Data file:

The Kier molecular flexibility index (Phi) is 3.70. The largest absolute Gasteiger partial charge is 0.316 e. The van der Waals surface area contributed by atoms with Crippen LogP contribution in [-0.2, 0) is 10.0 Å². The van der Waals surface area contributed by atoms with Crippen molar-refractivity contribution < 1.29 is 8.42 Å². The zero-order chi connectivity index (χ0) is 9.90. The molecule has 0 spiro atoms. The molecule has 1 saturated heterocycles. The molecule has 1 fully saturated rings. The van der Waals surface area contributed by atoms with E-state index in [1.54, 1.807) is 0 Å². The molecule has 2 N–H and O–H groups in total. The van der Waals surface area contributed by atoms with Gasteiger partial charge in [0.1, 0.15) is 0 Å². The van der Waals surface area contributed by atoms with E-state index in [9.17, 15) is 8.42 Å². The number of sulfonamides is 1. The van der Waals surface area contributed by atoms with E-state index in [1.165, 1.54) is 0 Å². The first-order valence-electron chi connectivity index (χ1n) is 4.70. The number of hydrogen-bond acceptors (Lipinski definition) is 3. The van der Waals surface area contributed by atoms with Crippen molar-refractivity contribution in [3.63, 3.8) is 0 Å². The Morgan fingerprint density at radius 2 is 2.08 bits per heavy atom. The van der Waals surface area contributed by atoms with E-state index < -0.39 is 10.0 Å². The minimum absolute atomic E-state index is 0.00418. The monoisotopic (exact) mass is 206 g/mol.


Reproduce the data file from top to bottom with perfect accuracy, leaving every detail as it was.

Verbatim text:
The Kier molecular flexibility index (Phi) is 3.70. The largest absolute Gasteiger partial charge is 0.316 e. The van der Waals surface area contributed by atoms with Crippen LogP contribution in [-0.2, 0) is 10.0 Å². The van der Waals surface area contributed by atoms with Crippen molar-refractivity contribution < 1.29 is 8.42 Å². The zero-order chi connectivity index (χ0) is 9.90. The molecule has 0 spiro atoms. The molecule has 1 saturated heterocycles. The molecule has 1 fully saturated rings. The van der Waals surface area contributed by atoms with E-state index in [1.54, 1.807) is 0 Å². The molecule has 2 N–H and O–H groups in total. The van der Waals surface area contributed by atoms with Gasteiger partial charge in [0.1, 0.15) is 0 Å². The van der Waals surface area contributed by atoms with E-state index in [9.17, 15) is 8.42 Å². The number of sulfonamides is 1. The van der Waals surface area contributed by atoms with E-state index in [1.165, 1.54) is 0 Å². The first-order valence-electron chi connectivity index (χ1n) is 4.70. The number of hydrogen-bond acceptors (Lipinski definition) is 3. The van der Waals surface area contributed by atoms with Crippen molar-refractivity contribution in [3.63, 3.8) is 0 Å². The Morgan fingerprint density at radius 2 is 2.08 bits per heavy atom. The van der Waals surface area contributed by atoms with E-state index < -0.39 is 10.0 Å². The minimum absolute atomic E-state index is 0.00418. The monoisotopic (exact) mass is 206 g/mol.